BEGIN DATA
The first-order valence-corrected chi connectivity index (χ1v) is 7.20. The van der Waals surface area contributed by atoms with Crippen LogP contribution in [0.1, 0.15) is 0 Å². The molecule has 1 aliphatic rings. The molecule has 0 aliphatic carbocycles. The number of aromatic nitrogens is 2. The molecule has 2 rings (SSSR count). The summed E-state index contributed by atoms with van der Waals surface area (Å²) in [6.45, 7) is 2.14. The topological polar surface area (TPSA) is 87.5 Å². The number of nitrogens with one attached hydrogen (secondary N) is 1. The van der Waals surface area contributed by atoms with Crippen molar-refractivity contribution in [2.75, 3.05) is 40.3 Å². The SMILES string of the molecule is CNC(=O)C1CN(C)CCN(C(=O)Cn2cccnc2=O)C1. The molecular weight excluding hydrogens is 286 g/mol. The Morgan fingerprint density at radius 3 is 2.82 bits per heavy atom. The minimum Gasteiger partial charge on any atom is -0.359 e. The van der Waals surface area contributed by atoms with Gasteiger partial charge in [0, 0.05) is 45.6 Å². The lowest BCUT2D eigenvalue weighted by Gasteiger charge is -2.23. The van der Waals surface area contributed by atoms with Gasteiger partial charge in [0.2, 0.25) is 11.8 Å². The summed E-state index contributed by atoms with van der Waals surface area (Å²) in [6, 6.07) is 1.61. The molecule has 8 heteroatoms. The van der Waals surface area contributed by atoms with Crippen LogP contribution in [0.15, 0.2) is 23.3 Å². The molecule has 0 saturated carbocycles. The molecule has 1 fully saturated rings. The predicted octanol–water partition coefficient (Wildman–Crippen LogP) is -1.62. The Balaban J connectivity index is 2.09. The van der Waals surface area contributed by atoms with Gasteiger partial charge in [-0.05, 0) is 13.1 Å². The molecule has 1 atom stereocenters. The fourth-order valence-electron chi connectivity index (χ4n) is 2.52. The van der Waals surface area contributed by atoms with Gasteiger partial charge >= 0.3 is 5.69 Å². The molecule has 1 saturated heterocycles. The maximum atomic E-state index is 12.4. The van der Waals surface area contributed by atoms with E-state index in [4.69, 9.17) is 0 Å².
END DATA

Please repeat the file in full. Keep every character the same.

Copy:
The first-order valence-corrected chi connectivity index (χ1v) is 7.20. The van der Waals surface area contributed by atoms with Crippen LogP contribution in [0.1, 0.15) is 0 Å². The molecule has 1 aliphatic rings. The molecule has 0 aliphatic carbocycles. The number of aromatic nitrogens is 2. The molecule has 2 rings (SSSR count). The summed E-state index contributed by atoms with van der Waals surface area (Å²) in [6.45, 7) is 2.14. The topological polar surface area (TPSA) is 87.5 Å². The number of nitrogens with one attached hydrogen (secondary N) is 1. The van der Waals surface area contributed by atoms with Crippen molar-refractivity contribution in [2.75, 3.05) is 40.3 Å². The SMILES string of the molecule is CNC(=O)C1CN(C)CCN(C(=O)Cn2cccnc2=O)C1. The molecular weight excluding hydrogens is 286 g/mol. The Morgan fingerprint density at radius 3 is 2.82 bits per heavy atom. The minimum Gasteiger partial charge on any atom is -0.359 e. The van der Waals surface area contributed by atoms with Gasteiger partial charge in [0, 0.05) is 45.6 Å². The lowest BCUT2D eigenvalue weighted by Gasteiger charge is -2.23. The van der Waals surface area contributed by atoms with Gasteiger partial charge in [0.2, 0.25) is 11.8 Å². The summed E-state index contributed by atoms with van der Waals surface area (Å²) in [6, 6.07) is 1.61. The molecule has 8 heteroatoms. The van der Waals surface area contributed by atoms with Crippen LogP contribution in [0.15, 0.2) is 23.3 Å². The molecule has 0 saturated carbocycles. The molecule has 1 fully saturated rings. The predicted octanol–water partition coefficient (Wildman–Crippen LogP) is -1.62. The Balaban J connectivity index is 2.09. The van der Waals surface area contributed by atoms with Gasteiger partial charge in [-0.05, 0) is 13.1 Å². The molecule has 1 atom stereocenters. The fourth-order valence-electron chi connectivity index (χ4n) is 2.52. The van der Waals surface area contributed by atoms with Gasteiger partial charge >= 0.3 is 5.69 Å². The molecule has 1 saturated heterocycles. The maximum atomic E-state index is 12.4. The van der Waals surface area contributed by atoms with E-state index in [4.69, 9.17) is 0 Å².